A new look at US trade and employment data shows why it’s wrong to believe that foreign competition accounts for weak job growth since 2000.
The US recession officially ended in late 2001, and ever since, despite recent gains, aggregate job creation has been extremely weak—weaker even than during the "jobless recovery" that followed the 1990–91 recession. Contributing most to the overall number of US jobs lost since 2000 has been the manufacturing sector, which shed 2.85 million of them from 2000 to 2003, notwithstanding the relatively mild nature of the recent downturn in the economy as a whole.
Many people in the United States have looked at the enormous US trade deficit and concluded that a flood of imported goods from China and the offshoring of services to India are to blame for the loss of US jobs. CNN's Lou Dobbs has called the problem "a clear call to our business and political leaders that our trade policies simply are not working." The issue isn't the concern solely of US policy makers: the same fears about trade are rampant throughout Europe and Japan, while protectionist sentiment is rising around the world.
But trade, particularly rising imports of goods and services, didn't destroy the vast majority of the jobs lost in the United States since 2000. We analyzed detailed trade and industry data to estimate the extent of job dislocation due to offshoring in the manufacturing and service sectors from 2000 to 2003. This work was the first complete analysis of how the economic downturn, imports, exports, and global competition interact—directly and indirectly—to affect employment.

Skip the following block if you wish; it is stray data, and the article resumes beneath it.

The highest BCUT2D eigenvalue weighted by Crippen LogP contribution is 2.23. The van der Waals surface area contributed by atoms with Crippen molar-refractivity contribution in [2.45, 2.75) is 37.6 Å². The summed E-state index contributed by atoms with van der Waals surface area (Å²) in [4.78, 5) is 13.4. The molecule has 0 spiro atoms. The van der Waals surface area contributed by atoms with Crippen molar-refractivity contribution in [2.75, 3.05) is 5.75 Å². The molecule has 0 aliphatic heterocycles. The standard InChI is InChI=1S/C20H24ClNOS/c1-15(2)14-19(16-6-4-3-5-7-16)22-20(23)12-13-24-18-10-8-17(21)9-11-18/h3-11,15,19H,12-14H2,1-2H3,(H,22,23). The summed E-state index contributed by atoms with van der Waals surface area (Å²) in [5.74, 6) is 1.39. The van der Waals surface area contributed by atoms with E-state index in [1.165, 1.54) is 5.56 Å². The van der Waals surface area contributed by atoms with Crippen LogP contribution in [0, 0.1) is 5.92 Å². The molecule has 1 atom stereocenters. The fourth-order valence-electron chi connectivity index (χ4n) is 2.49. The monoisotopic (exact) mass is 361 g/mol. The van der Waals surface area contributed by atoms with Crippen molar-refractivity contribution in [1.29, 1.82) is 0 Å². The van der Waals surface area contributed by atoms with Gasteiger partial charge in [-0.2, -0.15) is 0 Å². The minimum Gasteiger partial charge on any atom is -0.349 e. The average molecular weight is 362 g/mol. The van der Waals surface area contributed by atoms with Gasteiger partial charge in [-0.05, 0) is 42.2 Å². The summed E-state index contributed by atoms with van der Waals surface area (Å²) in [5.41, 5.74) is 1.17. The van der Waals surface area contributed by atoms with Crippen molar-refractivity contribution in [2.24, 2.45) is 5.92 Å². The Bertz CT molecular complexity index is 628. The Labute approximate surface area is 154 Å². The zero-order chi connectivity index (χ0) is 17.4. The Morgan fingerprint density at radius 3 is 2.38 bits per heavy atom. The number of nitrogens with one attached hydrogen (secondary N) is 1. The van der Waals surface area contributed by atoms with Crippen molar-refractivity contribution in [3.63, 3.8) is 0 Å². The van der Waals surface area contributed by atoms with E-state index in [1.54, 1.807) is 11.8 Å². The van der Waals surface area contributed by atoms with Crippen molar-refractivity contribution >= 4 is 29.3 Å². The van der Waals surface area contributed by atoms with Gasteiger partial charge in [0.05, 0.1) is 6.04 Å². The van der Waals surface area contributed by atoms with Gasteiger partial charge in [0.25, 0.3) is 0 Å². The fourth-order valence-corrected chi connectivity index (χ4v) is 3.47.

Our research shows that, in fact, only about 314,000 jobs (11 percent of the manufacturing jobs lost) were lost as a result of trade and that falling exports, not rising imports, were responsible. Service sector offshoring destroyed even fewer jobs. These figures are tiny relative to the millions of positions lost and created every year in the United States by normal market forces.
The real causes of job losses were weak domestic demand, rapid productivity growth, and the dollar's strength, which dampened US exports. It is vital that policy makers understand the forces at work, for otherwise there will be a temptation to apply quick fixes, such as protectionism, that won't restore employment, because they do not address the underlying problems. The real solutions—stimulating domestic demand, cutting the budget deficit, and pushing countries with artificially cheap currencies to let them appreciate against the dollar—are harder to implement but more likely to boost employment.